When watching this show, it feels as if someone is constantly stepping on the plot-accelerator, and there’s no opportunity for the characters or for the viewers to process anything that’s happening before we move on to the next big event. All the events happening above are huge and we should be feeling more for our protagonists, but we can’t because we’re just barraged by the incidents one after the other. I, for one, would have liked to get more insight into what happened to both Dong-joo and Seo-jung in the five years that we missed out on. Towards the end of the episode, Dong-joo tells Seo-jung that he has always been a straightforward guy, playing by the rules but we know that isn’t true based on the premiere. So what happened?  The rapid piling on of tragic incidents on our protagonists reflects a certain anxiety by the writer to quickly ensure viewers empathise or sympathise with them, which works only to a certain extent.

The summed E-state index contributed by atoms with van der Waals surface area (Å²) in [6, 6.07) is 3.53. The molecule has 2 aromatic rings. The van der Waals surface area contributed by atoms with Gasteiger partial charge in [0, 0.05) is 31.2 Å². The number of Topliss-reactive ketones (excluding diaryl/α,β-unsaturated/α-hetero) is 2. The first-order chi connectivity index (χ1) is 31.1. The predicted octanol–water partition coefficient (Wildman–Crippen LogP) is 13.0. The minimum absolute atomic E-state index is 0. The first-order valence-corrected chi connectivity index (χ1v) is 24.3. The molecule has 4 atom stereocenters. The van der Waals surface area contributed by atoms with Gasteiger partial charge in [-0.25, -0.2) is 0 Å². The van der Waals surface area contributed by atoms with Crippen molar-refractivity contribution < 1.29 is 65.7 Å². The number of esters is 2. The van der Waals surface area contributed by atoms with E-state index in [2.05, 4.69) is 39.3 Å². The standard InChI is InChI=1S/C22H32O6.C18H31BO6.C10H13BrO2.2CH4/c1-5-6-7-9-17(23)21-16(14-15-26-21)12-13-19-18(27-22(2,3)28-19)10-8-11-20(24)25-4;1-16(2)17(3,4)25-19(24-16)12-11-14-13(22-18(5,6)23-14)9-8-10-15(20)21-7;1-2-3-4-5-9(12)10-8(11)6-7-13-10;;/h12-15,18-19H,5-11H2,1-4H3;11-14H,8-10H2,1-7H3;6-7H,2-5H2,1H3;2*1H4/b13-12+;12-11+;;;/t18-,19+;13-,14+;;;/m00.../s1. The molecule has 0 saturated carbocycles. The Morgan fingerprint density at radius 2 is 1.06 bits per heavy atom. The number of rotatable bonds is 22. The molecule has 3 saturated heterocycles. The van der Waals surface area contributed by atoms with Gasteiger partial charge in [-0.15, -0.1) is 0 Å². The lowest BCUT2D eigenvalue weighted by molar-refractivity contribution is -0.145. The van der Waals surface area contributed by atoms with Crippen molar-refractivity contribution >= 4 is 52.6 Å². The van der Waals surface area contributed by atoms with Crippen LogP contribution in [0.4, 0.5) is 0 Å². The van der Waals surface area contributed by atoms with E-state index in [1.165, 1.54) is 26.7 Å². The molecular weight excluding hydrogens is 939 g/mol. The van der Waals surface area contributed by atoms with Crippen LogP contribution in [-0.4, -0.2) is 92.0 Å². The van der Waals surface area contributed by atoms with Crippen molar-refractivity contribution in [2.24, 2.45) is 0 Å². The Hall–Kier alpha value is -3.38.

Also, there seems to be a deliberate “de-skilling” of Dong-joo in this episode in order to make him more tragic. In episode 1, Dong-joo exercised such precision with Seo-jung, providing her with the instruments she needed even without her asking for it. How is it that he was able to do that as an intern, yet after 5 years of experience, he seems even less competent? While it’s acceptable that he lost his values and moral compass along the way, how can it be that he also lost his skills? There seems to be a deliberate attempt in this episode to play up his failures, because we do eventually hear Nurse Oh attribute the success of the night to Dong-joo. However, we do not get to see any of it, because that would not contribute to the “downfall of Dong-joo” storyline.